Three state appellate court justices said Thursday that it is too soon for them to hear the plaintiffs’ appeal challenging the trial court decision on UC Berkeley’s plans for Memorial Stadium and the adjacent grove.
The ruling leaves an injunction barring construction and demolition of the grove in place.
With a hearing on the trial court judge’s ruling scheduled for Aug. 25, the injunction will probably continue until Sept. 1—the Monday following the first Cal Bears home game at the stadium.
Presiding Justice William R. McGuiness of Division Three of the court’s First District was joined in the ruling by Associate Justices Peter J. Siggins and Martin J. Jenkins
Michael Lozeau, attorney for the Panoramic Hill Association, and Stephan Volker for the California Oak Foundation had filed an appeal challenging the July 25 ruling by Alameda County Superior Court Judge Barbara J. Miller.
The judge ruled largely in favor of the university’s plans, though rejecting the university’s claim that it is exempt from the state law governing construction on earthquake faults and its theory of how the law’s economic limitations on additions and renovations to the stadium should be calculated.
The appellate ruling said that while Miller issued three rulings and a document she called a “judgment,” she has not yet issued the final judgment that would end her jurisdiction over the case and allow an appeal because she gave the university until Aug. 21 to file a supplemental filing with her court.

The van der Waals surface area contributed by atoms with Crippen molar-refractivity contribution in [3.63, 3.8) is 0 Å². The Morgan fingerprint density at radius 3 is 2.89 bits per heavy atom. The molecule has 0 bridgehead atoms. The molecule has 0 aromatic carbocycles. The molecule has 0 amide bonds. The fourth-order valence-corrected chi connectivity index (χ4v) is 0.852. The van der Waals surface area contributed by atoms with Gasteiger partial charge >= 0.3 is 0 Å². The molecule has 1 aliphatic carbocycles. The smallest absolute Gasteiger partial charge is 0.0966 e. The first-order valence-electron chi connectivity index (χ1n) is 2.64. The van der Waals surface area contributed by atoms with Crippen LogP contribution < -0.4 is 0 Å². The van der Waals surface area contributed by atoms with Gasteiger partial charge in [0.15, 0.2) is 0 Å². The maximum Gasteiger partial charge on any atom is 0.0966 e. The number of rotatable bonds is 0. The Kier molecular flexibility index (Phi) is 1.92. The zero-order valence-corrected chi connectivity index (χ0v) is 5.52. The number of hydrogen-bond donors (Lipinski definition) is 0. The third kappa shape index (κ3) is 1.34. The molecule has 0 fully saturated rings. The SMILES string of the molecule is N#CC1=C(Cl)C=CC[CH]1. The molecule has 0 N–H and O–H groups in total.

The Aug. 25 hearing in Miller’s court will focus on the judge’s order to all parties to show cause why she shouldn’t issue her final judgment as well a motion by the plaintiffs asking Miller to vacate her decision and grant a new trial.
That hearing, possibly the last while Miller still exercises jurisdiction over the case, comes just five days before the Cal Bears host their first home game at the stadium against Michigan State University.
If the judge does issue her judgment then, the existing bar on construction activities at the grove—which includes cutting the trees—would remain in place for seven more days.
“Between Michael and myself, we will exercise every option to keep it in place,” Volker said.
The grove itself remains isolated behind a pair of fences and a phalanx of barricades staffed by police officers gathered from across the UC system and backed by private security guards, who will presumably be out in force on game day.
“We will continue to do whatever is necessary to ensure the safety of the campus community, the people at the game and the people in the trees,” said Dan Mogulof, the university’s executive public affairs director.